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Tax Season 2019: 5 Things to Know

2018 saw sweeping changes in our Federal Income Tax Laws, but this year we will be living in real time with the ramifications of those new laws. In light of all that change, below are five key issues to pay especially close attention to this tax season.

  1. Expect delays due to new forms. It’s estimated that as many as 450 forms have needed revision in order to take all the tax law changes into account, including the 1040 itself, which is now completely revised for all of us as a short form. Make no mistake – short doesn’t mean simpler! It just means different. And because so many forms have been redesigned but not actually put into play yet, we’ll be testing them in real time as taxpayers. Expect glitches and delays.
  2. Don’t be shocked if your typical results are vastly different this year. Because the withholding tables changed in early 2018, and without regard to how the new laws actually impacted you personally, many taxpayers may find themselves owing taxes. If you took time this past year to check in and made any warranted changes to your withholdings, it will make filing this year easier. For those who did not, be prepared for possible changes and expect the unexpected.
  3. Consider your state or city income tax changes. For example, I live in California and my state did NOT conform to Federal tax law changes. That means that taxpayers are basically experiencing two unique and non-integrated taxation systems. If you haven’t already, work with your tax professional to determine what steps you need to take to maximize the best strategies afforded to you within both systems. There may be disadvantages for one compared to the other.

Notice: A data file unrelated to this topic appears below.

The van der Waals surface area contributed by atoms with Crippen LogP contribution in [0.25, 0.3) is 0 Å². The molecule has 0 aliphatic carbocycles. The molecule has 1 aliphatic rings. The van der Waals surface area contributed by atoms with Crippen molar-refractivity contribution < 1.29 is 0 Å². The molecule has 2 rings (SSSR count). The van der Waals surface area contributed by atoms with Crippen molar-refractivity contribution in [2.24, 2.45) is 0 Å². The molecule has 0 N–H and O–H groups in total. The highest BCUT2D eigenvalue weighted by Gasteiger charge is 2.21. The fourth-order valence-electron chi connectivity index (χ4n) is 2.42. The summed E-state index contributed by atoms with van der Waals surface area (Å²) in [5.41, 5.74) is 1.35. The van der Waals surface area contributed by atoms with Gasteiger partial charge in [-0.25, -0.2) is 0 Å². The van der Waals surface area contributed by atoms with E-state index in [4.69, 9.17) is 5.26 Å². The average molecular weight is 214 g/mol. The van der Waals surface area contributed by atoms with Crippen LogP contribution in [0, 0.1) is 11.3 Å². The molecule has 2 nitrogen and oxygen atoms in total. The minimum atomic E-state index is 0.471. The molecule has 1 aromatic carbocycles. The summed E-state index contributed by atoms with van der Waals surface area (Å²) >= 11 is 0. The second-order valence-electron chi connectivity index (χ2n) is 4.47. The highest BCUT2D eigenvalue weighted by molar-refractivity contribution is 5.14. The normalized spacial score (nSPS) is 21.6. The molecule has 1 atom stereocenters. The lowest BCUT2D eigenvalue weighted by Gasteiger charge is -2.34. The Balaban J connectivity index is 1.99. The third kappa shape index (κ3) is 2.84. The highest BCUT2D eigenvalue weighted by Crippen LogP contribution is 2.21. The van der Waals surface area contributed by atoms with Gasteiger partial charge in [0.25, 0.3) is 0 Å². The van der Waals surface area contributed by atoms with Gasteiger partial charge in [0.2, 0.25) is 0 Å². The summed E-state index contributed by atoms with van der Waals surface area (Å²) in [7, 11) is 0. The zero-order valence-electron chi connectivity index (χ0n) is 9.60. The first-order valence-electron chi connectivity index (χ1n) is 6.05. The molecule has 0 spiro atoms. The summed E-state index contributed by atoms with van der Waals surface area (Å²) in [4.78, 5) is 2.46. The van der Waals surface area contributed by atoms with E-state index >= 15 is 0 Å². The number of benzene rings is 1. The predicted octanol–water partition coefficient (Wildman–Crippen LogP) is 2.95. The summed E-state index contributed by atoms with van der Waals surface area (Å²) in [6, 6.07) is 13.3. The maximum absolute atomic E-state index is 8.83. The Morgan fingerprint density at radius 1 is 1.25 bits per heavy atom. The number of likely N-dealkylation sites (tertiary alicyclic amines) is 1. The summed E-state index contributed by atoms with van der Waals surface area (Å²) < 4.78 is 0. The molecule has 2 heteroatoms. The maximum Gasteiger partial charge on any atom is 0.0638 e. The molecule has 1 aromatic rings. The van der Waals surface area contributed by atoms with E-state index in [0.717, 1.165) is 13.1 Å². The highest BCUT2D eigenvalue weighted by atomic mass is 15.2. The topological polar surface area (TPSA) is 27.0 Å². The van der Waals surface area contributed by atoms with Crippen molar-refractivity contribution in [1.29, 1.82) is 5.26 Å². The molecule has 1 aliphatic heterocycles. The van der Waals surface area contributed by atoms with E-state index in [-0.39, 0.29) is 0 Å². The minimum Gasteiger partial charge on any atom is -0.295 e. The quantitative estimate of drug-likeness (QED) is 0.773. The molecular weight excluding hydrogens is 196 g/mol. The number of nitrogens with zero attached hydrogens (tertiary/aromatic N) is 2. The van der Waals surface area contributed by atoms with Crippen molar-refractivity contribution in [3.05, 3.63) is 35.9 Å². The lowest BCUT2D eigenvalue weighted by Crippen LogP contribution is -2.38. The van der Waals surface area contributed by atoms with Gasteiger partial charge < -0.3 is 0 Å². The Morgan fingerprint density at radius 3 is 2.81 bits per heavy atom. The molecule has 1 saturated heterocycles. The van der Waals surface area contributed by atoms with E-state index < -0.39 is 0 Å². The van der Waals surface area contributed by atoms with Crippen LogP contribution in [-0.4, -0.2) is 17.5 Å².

4. Planning for 2019 taxes should start now. When reviewing your 2018 return, look for opportunities to benefit from the tax law changes or to mitigate any negative impacts regarding laws that didn’t pan out in your favor. One example would be for retirees over the age of 70 ½ who are able to direct up to $100,000 of their annual Required Minimum Distributions (RMD) to charity tax free and still have it count toward their RMD each year. Leave no stone unturned in your quest for helpful tax planning ideas.
  5. See your advisor as early as possible. After reading these thoughts you may think that the last thing you want to do is file early – and that may be wise given the number of technical corrections and glitches we may encounter. However, it makes great sense to work on your taxes as early as possible, even if you decide to wait to file, so that you can get a sense of whether you will owe or receive a refund. Not only will this be helpful to you as you finish your return for 2018, but you will need this information for the following year. Using what you learn, review your current and planned withholding and/or estimated tax payments for 2019 now so you can modify your cash flow planning if needed.

With the impacts of the Tax Cuts and Jobs Act taking full effect this tax season, 2019 may become the most talked about tax filing time in a generation. If ever there was a tax year for “eyes wide open” planning, this is it!

Collaborate with your tax professionals and your CERTIFIED FINANCIAL PLANNER™ professional to be sure you are optimizing all your opportunities and taking all appropriate new laws into account as you move forward this year. Doing so will allow you to file your taxes in confidence and with peace of mind.

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